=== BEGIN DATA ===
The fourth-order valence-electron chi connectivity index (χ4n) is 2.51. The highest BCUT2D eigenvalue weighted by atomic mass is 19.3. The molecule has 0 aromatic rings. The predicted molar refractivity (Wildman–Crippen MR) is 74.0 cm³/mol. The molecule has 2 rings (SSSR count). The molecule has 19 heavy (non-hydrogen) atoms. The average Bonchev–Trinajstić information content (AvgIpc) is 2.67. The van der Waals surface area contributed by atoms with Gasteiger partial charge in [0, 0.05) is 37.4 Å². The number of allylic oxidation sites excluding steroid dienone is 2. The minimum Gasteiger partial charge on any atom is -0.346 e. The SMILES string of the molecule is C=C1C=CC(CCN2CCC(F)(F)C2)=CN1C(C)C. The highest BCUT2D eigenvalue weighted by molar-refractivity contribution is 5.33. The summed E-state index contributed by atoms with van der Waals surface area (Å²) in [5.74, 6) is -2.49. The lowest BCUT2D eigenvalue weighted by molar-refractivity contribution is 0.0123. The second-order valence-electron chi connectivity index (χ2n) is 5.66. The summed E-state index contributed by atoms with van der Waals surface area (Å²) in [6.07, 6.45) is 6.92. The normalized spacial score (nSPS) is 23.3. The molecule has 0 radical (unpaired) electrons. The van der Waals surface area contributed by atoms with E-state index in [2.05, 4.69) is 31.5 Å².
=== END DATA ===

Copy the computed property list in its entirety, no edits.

The fourth-order valence-electron chi connectivity index (χ4n) is 2.51. The highest BCUT2D eigenvalue weighted by atomic mass is 19.3. The molecule has 0 aromatic rings. The predicted molar refractivity (Wildman–Crippen MR) is 74.0 cm³/mol. The molecule has 2 rings (SSSR count). The molecule has 19 heavy (non-hydrogen) atoms. The average Bonchev–Trinajstić information content (AvgIpc) is 2.67. The van der Waals surface area contributed by atoms with Gasteiger partial charge in [0, 0.05) is 37.4 Å². The number of allylic oxidation sites excluding steroid dienone is 2. The minimum Gasteiger partial charge on any atom is -0.346 e. The SMILES string of the molecule is C=C1C=CC(CCN2CCC(F)(F)C2)=CN1C(C)C. The highest BCUT2D eigenvalue weighted by molar-refractivity contribution is 5.33. The summed E-state index contributed by atoms with van der Waals surface area (Å²) in [5.74, 6) is -2.49. The lowest BCUT2D eigenvalue weighted by molar-refractivity contribution is 0.0123. The second-order valence-electron chi connectivity index (χ2n) is 5.66. The summed E-state index contributed by atoms with van der Waals surface area (Å²) in [6.07, 6.45) is 6.92. The normalized spacial score (nSPS) is 23.3. The molecule has 0 radical (unpaired) electrons. The van der Waals surface area contributed by atoms with E-state index in [2.05, 4.69) is 31.5 Å².